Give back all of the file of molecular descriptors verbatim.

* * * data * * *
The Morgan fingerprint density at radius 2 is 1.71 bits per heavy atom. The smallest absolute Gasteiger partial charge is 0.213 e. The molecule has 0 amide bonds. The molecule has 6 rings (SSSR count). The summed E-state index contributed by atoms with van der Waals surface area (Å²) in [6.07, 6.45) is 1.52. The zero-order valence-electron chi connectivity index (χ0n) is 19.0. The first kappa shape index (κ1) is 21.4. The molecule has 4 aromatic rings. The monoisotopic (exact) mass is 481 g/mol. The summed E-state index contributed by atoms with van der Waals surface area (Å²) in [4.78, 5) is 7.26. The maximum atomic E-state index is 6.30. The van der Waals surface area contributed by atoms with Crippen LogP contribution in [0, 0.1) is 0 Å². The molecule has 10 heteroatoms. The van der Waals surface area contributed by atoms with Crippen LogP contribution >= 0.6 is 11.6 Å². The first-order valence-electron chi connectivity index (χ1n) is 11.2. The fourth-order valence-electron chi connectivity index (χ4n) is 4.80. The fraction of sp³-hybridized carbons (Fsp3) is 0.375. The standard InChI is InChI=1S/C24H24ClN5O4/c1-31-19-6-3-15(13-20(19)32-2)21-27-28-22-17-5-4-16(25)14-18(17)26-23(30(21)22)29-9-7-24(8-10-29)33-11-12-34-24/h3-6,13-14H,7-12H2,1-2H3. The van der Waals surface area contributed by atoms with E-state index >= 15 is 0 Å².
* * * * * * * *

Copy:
The Morgan fingerprint density at radius 2 is 1.71 bits per heavy atom. The smallest absolute Gasteiger partial charge is 0.213 e. The molecule has 0 amide bonds. The molecule has 6 rings (SSSR count). The summed E-state index contributed by atoms with van der Waals surface area (Å²) in [6.07, 6.45) is 1.52. The zero-order valence-electron chi connectivity index (χ0n) is 19.0. The first kappa shape index (κ1) is 21.4. The molecule has 4 aromatic rings. The monoisotopic (exact) mass is 481 g/mol. The summed E-state index contributed by atoms with van der Waals surface area (Å²) in [4.78, 5) is 7.26. The maximum atomic E-state index is 6.30. The van der Waals surface area contributed by atoms with Crippen LogP contribution in [0, 0.1) is 0 Å². The molecule has 10 heteroatoms. The van der Waals surface area contributed by atoms with Crippen LogP contribution >= 0.6 is 11.6 Å². The first-order valence-electron chi connectivity index (χ1n) is 11.2. The fourth-order valence-electron chi connectivity index (χ4n) is 4.80. The fraction of sp³-hybridized carbons (Fsp3) is 0.375. The standard InChI is InChI=1S/C24H24ClN5O4/c1-31-19-6-3-15(13-20(19)32-2)21-27-28-22-17-5-4-16(25)14-18(17)26-23(30(21)22)29-9-7-24(8-10-29)33-11-12-34-24/h3-6,13-14H,7-12H2,1-2H3. The van der Waals surface area contributed by atoms with E-state index >= 15 is 0 Å².